I don’t believe there is anything wrong with speaking several languages and using some foreign words in certain cases (otherwise I wouldn’t be writing in English at the moment nor would I be majoring in English). Is it, however, necessary to erase words that are not as obsolete as they may seem to a few? As reports have shown, in France, the percentage of population whose spelling and vocabulary are modest tends to increase. Thus, the use of English words, in standard vocabulary, more often than what is actually needed seems harmful to the French language. I am no linguist and I will not go further with such an explanation, having done no serious research. So, let’s move on to another language, which I know more or less of, Italian.


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Over the past few months, I have started reading the Italian press online and noticed, to my utter amazement, that English terms were almost constantly used in headlines. Words such as killer or single are probably even more used in Italy than in France. Once again, these words do have equivalents in the Italian dictionary, they are not archaic terms (can you even imagine an idiom without a specific term for ‘killer’? Pretty idealistic, huh?). Subsequently, I believe the combination of English and other languages to be quite upsetting, sometimes turning into bizarre expressions or undermining the original meaning of a word.


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As learning a new language opens the mind and offers other views of the world, practicing foreign languages is an absolute benefit. Nevertheless, other languages cannot be eradicated for the sake of globalization (as some scholars daringly call ‘americanization’) and the sake of the English language. We ought to remember that cultural exchanges can, and must remain without overtaking onto other languages.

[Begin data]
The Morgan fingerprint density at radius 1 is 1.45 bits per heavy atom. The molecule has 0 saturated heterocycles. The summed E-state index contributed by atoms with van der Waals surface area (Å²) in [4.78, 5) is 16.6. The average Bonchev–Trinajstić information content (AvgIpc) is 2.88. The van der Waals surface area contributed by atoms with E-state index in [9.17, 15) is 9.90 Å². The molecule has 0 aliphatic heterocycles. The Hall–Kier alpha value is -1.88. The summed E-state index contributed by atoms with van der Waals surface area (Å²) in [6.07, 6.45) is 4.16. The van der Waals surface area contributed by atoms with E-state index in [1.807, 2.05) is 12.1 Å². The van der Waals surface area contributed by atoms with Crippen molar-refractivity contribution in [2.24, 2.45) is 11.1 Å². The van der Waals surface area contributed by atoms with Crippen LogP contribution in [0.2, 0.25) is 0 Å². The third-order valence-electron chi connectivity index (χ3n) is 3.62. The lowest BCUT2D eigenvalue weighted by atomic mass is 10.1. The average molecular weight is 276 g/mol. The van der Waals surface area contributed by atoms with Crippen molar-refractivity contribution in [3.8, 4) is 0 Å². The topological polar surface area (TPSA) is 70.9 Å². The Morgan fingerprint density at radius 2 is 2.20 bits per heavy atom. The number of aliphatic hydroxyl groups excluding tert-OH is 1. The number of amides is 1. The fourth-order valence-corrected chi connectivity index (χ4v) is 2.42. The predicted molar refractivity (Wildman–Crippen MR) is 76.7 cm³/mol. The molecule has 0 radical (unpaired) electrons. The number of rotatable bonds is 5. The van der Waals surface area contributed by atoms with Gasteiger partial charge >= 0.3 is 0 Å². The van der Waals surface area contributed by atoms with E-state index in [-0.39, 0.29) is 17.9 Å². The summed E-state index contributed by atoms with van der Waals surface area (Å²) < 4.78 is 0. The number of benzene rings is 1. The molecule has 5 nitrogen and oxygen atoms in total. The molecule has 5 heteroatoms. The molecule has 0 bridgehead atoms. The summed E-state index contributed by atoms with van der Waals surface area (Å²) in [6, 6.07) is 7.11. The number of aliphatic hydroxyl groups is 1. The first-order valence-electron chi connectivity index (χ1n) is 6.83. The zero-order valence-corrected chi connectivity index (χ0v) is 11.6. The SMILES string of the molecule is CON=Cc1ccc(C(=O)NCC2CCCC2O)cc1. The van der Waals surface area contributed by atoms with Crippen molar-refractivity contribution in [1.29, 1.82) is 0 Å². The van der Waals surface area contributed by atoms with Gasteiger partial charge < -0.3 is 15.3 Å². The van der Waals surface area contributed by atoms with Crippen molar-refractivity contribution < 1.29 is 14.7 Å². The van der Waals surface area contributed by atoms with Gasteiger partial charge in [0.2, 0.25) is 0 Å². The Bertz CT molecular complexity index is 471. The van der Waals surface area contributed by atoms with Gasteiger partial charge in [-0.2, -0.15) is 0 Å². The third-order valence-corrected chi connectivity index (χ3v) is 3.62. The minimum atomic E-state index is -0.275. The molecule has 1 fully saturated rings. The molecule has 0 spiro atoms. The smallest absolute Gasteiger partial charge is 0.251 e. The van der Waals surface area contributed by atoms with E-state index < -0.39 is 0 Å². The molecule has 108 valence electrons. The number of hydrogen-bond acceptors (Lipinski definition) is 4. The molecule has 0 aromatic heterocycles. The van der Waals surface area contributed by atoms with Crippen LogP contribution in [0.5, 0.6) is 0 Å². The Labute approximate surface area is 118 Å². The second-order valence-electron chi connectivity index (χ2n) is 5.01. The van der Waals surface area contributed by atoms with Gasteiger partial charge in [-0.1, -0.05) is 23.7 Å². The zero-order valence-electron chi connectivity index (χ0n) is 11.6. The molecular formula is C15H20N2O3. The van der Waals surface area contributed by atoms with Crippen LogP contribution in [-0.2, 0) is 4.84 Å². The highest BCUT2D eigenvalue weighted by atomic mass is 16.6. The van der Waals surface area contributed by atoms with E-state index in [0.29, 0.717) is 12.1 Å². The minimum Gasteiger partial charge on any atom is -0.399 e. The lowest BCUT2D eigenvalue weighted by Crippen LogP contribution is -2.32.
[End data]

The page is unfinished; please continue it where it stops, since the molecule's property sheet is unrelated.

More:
I do love English, French and Italian, which somehow are very much close to my heart, all for different reasons. They are powerful and beautiful, each being used in a certain situation. And as for any other language that I do not speak, I only wish that they are preserved and that our different cultures are enriched through exchanges. As non-native English speakers, we ought to keep our mother-tongue alive, the same way as English native-speakers manage to do so well at spreading and sharing theirs.



What are you views on this topic? 

giulia (3)

P.S.You can now follow the blog via Facebook here.



  1. I’ve always loved languages, and when I’ve read Russian press online, I too was amazed by how many of the words are carried directly over!

    To me, learning a new language always feels like I’m opening the door to another world — not many other activities give that same feel. 🙂

    Thanks for sharing. Lovely post!